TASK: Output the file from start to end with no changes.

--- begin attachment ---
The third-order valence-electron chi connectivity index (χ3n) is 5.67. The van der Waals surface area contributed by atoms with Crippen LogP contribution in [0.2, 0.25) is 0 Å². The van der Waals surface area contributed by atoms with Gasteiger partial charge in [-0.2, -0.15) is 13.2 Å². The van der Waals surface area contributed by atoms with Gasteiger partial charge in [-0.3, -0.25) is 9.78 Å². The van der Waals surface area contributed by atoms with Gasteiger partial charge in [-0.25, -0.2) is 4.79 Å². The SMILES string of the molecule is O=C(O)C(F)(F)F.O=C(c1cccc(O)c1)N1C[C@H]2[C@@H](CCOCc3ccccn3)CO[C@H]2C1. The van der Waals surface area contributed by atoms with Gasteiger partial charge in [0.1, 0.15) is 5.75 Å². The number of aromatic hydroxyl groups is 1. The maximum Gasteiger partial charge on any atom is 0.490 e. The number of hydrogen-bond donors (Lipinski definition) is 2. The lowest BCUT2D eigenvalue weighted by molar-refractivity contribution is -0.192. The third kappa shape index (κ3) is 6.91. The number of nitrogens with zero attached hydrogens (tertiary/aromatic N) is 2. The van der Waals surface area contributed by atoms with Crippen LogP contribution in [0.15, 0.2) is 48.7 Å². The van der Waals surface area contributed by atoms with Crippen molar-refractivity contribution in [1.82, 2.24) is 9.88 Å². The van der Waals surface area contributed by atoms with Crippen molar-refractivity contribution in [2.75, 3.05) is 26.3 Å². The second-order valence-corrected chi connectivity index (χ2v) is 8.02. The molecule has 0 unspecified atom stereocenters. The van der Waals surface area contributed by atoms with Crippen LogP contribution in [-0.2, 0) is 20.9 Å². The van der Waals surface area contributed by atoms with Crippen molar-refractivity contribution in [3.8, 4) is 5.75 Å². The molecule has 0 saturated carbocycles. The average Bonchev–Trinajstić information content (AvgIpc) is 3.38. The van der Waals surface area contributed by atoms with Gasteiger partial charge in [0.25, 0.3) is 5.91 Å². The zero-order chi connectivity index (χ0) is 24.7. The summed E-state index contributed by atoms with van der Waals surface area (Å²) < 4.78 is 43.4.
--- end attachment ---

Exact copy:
The third-order valence-electron chi connectivity index (χ3n) is 5.67. The van der Waals surface area contributed by atoms with Crippen LogP contribution in [0.2, 0.25) is 0 Å². The van der Waals surface area contributed by atoms with Gasteiger partial charge in [-0.2, -0.15) is 13.2 Å². The van der Waals surface area contributed by atoms with Gasteiger partial charge in [-0.3, -0.25) is 9.78 Å². The van der Waals surface area contributed by atoms with Gasteiger partial charge in [-0.25, -0.2) is 4.79 Å². The SMILES string of the molecule is O=C(O)C(F)(F)F.O=C(c1cccc(O)c1)N1C[C@H]2[C@@H](CCOCc3ccccn3)CO[C@H]2C1. The van der Waals surface area contributed by atoms with Gasteiger partial charge in [0.1, 0.15) is 5.75 Å². The number of aromatic hydroxyl groups is 1. The maximum Gasteiger partial charge on any atom is 0.490 e. The number of hydrogen-bond donors (Lipinski definition) is 2. The lowest BCUT2D eigenvalue weighted by molar-refractivity contribution is -0.192. The third kappa shape index (κ3) is 6.91. The number of nitrogens with zero attached hydrogens (tertiary/aromatic N) is 2. The van der Waals surface area contributed by atoms with Crippen LogP contribution in [0.15, 0.2) is 48.7 Å². The van der Waals surface area contributed by atoms with Crippen molar-refractivity contribution in [1.82, 2.24) is 9.88 Å². The van der Waals surface area contributed by atoms with Crippen molar-refractivity contribution in [2.75, 3.05) is 26.3 Å². The second-order valence-corrected chi connectivity index (χ2v) is 8.02. The molecule has 0 unspecified atom stereocenters. The van der Waals surface area contributed by atoms with Crippen LogP contribution in [-0.2, 0) is 20.9 Å². The van der Waals surface area contributed by atoms with Crippen molar-refractivity contribution in [3.8, 4) is 5.75 Å². The molecule has 0 saturated carbocycles. The average Bonchev–Trinajstić information content (AvgIpc) is 3.38. The van der Waals surface area contributed by atoms with Gasteiger partial charge in [0.25, 0.3) is 5.91 Å². The zero-order chi connectivity index (χ0) is 24.7. The summed E-state index contributed by atoms with van der Waals surface area (Å²) < 4.78 is 43.4.